Studying the Scrolls

Leading Scholars Present their Work at YU’s Inaugural Dead Sea Scrolls Conference

Yeshiva University hosted its first annual Dead Sea Scrolls Seminar at the Wilf Campus on Sunday, May 19, showcasing the work of four Dead Sea Scrolls scholars from YU and beyond.

Dr. Moshe Bernstein offers opening remarks at YU’s inaugural Dead Sea Scrolls Conference.
Dr. Moshe Bernstein offers opening remarks at YU’s inaugural Dead Sea Scrolls Conference.

“The Dead Sea Scrolls is one of those things that people hear about and talk about, and it’s important that people’s talking about it should be based on real knowledge, rather than rumors and misconceptions,” said Dr. Moshe Bernstein, David A. and Fannie M. Denenberg Chair in Biblical Studies, who organized the seminar along with Dr. Lawrence Schiffman, vice provost for undergraduate education and professor of Judaic studies at YU.

Comprised of 972 documents found in the Qumran area from 1947 through 1956, the Dead Sea Scrolls include over 200 non-biblical texts that shed light on Jewish beliefs and practices during the Second Temple period.

Schiffman’s lecture, “Sacrifice in the Dead Sea Scrolls,” posited that the “Temple Scroll” (ca. 120 B.C.E.) was an unspoken, innovative, sectarian polemic—likely Sadducee—against the Pharisaic Temple ritual of the day. Among other things, Pharisaic practice was considered insufficiently strict regarding ritual purity. As long as religious standards were not up to par, “sectarians prohibited Temple sacrifices and saw themselves as a replacement,” said Schiffman. “There was no sacrifice at Qumran; prayer replaced it.”

Thus, the sectarians ultimately “helped pioneer a method of worship that took over after the cessation of Temple sacrifice,” said Schiffman.

Dr. Hidary, Dr. Fraade, Dr. Schiffman, Dr. Bernstein, Mr. Zachter and Dr. Frisch.
Dr. Hidary, Dr. Fraade, Dr. Schiffman, Dr. Bernstein, Mr. Zachter and Dr. Frisch.

In his presentation, Dr. Steven Fraade, Yale University’s Mark Taper Professor of the History of Judaism, compared Deuteronomy’s concept of juridical authority to that in the Temple Scroll and Sifre Devarim. “The surprisingly autonomous and authoritative court of Deuteronomy elicited different responses in the Temple Scroll and Sifre Devarim,” said Fraade. While the Temple Scroll “curtailed power,” the latter “transformed the high court into something even more audaciously autonomous… even though they originate from and are nourished from the same exegetical text.”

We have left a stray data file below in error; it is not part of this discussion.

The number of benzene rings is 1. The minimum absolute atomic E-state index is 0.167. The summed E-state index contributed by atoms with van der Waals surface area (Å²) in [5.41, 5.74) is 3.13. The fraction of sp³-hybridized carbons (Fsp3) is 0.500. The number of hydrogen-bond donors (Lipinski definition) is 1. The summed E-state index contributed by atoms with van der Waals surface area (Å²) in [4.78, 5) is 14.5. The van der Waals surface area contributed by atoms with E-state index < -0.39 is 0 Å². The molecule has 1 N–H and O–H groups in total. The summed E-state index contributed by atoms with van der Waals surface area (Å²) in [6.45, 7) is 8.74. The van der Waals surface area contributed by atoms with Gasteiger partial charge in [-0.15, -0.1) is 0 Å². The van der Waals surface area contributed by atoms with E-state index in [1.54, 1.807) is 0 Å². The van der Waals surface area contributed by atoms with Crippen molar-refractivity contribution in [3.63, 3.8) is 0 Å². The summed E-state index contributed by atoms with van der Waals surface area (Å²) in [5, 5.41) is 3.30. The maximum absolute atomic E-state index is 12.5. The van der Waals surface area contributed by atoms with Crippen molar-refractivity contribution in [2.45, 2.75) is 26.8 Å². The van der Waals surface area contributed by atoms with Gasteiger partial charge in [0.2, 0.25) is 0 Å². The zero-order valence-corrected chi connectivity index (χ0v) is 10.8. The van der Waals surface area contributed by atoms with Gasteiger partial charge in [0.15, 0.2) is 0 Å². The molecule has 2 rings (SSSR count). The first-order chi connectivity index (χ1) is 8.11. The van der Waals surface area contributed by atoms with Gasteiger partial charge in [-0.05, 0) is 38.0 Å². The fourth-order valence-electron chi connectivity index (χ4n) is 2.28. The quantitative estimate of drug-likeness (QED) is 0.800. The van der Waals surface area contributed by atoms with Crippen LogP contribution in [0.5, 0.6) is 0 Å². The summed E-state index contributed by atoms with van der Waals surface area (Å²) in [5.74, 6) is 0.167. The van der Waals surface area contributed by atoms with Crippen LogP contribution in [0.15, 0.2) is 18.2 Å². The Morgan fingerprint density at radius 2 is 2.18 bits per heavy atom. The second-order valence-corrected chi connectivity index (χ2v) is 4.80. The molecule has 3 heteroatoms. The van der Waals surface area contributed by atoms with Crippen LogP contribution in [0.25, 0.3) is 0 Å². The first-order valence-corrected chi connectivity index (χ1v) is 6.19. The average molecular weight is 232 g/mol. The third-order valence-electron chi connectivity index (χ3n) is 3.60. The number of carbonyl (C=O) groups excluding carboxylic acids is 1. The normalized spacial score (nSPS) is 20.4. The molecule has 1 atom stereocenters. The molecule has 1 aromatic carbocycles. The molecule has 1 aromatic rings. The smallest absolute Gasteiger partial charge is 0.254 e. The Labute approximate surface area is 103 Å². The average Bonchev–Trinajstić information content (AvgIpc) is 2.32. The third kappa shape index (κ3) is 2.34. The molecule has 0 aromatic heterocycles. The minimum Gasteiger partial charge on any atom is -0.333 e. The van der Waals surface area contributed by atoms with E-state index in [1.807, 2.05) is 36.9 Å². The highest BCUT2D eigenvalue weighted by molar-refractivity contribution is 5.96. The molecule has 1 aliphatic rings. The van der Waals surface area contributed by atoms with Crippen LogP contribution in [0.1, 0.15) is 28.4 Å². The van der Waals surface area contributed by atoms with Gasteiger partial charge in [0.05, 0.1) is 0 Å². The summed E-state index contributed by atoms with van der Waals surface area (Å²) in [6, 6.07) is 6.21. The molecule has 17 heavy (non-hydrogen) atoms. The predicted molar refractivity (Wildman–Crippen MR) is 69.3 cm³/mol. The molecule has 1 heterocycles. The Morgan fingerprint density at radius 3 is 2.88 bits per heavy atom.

Dr. Alexandria Frisch, Ursinus College’s visiting assistant professor in Jewish studies, and Dr. Richard Hidary, assistant professor of Jewish studies at YU, also presented.

Frisch’s paper, “Heaven and Earth, Past and Future: Empire in the War Scroll,” studied the War Scroll’s perception of empire and its collapsing of Greece, Rome and other powers into one destructive, monolithic entity that would ultimately experience grand defeat.

Hidary’s paper, “Playing Musical Instruments on the Sabbath: Qumranic Prohibition or Rabbinic Safeguard?”, emphasized rabbinic literature as an invaluable resource for reconstructing the world of the Dead Sea Scrolls, but advised methodological caution to prevent imposing one’s understanding of rabbinic literature onto Qumranic texts and vice versa.

Dr. Steven Fraade
Dr. Steven Fraade

“The speakers were simultaneously able to engage in topics that were diverse and deep while making them accessible to a general audience,” said Matthew Goldstone, a doctoral candidate in Talmudic studies at New York University.

The event was made possible by a generous grant from YU alumni Debra and Jay Zachter. “I think it’s exciting for YU to be at the center of this discussion,” said Mr. Zachter, who has always been interested in the Dead Sea Scrolls and archaeology. “Of all places, it should be happening at YU.”


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